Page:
Boleros for the Disenchanted is the much-anticipated new work by playwright Jose Rivera, author of the lauded Marisol, Cloud Tectonics, and the Academy-Award winning film The Motorcycle Diaries. Rivera is credited with popularizing magical realism on the stage much as his Sundance Institute mentor, Gabriel Garcia Marquez, popularized the genre through the medium of the novel. Rivera's most recent opus, however, eschews the form that brought him to fame in favor of a sentimental love story firmly grounded in realism. Granted, the play includes his signature poetic language, complex themes, and exploration of the theatre convention; however, those expecting pregnant men or postmodern angels will meet a new phase of the playwright's work and maybe disappointed.
The plot of Boleros follows the romantic follies of Flora, a young Puerto Rican, from her early encounters with philandering men through the discovery of her life partner, Eusebio. I must commend Rivera for the fact that his work often adopts a female protagonist. Typically, this assumption leads to a feminist critique of Western society; however, in this play, the female protagonist falls prey to stereotypical paternal situation that is neither cathartic nor political. Instead, Rivera portrays a relationship based in status quo politics as opposed to questioning the status quo that creates such paradigms. One theatre practitioner commented that Rivera had sold out to Hollywood with this play. And the general amusement of the audience surrounding me confirms this estimation. Good for him for delivering a play that speaks to Latino/a audiences in a strictly capitalistic level.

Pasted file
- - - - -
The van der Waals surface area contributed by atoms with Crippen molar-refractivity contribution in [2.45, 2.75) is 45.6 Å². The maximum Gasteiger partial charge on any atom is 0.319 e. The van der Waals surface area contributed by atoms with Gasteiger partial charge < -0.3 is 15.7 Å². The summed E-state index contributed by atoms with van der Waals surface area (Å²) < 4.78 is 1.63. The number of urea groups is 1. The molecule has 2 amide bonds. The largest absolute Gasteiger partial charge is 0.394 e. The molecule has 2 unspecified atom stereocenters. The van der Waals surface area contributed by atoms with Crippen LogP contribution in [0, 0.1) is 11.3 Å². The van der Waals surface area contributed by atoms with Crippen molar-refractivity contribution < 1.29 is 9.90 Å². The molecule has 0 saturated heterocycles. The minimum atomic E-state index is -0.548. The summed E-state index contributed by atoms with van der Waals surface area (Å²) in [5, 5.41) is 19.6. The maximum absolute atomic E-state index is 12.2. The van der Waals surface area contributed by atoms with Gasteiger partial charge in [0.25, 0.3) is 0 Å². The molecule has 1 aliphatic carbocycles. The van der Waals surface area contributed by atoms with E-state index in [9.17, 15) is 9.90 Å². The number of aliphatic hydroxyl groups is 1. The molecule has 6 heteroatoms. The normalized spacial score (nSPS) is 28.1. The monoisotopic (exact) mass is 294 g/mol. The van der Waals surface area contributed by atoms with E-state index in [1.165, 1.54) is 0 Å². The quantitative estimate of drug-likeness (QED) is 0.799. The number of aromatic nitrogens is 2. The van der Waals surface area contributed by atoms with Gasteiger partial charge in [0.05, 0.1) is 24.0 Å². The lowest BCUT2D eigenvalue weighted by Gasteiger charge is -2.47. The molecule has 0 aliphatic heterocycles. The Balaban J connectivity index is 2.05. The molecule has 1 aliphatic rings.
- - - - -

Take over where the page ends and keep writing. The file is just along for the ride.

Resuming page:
On the other hand, I was made aware of Latino audiences who found the representations of Latino/a's reprehensible. The father as drunk, mother as devout Catholic, young girl as chaste, and young man as philandering seemed too easy stereotypes to fall within. As the story is billed as Rivera's most-autobiographical work (the roles of Flora and Eusebio are based upon his parents), perhaps the stereotypic representations are rooted entirely in reality. This, too, may explain why the plot takes so long to take off (the entire production clocking in at a whopping 2 hours and 45 minutes) rather than skimming some of the details to get to the juicy love story.
The second act opens thirty years later after Eusebio and Flora have shared a loving life together with children, grandchildren, and a home in Daleville, Alabama. This device is what I find most appealing about the show and the fact that it utilizes the same cast in each act, a la Caryl Churchill's Cloud 9. The comments on love and a life lived together are some of the most heartfelt and beautiful scenes on the subject that I have ever seen in the theatre, though a bit more editing might have made the emotional impact a bit more powerful.
The performances are mostly sufficient with two exceptions. Flora Diaz, who replaced the original actress, as Flora in Act I and Eva in Act II is simply grating in both roles and does not have the chops against the other more established actors. Socorro Santiago, on the other hand, who portrays the matronly Dona Milla in Act I and Old Flora in Act II delivers nothing less than a star-turning performance. For most of the show, I simply could not take my eyes off of her; her unglamorous, emotionally wrenching performance deservedly brings the house down on more than one occasion. The other actors do a fine job, but are most commendable in the fact that they are so good looking. All in all, the epic nature of the play makes it a grand effort and one that, though long, brings many hearty laughs and significant tears - even from this jaded reviewer.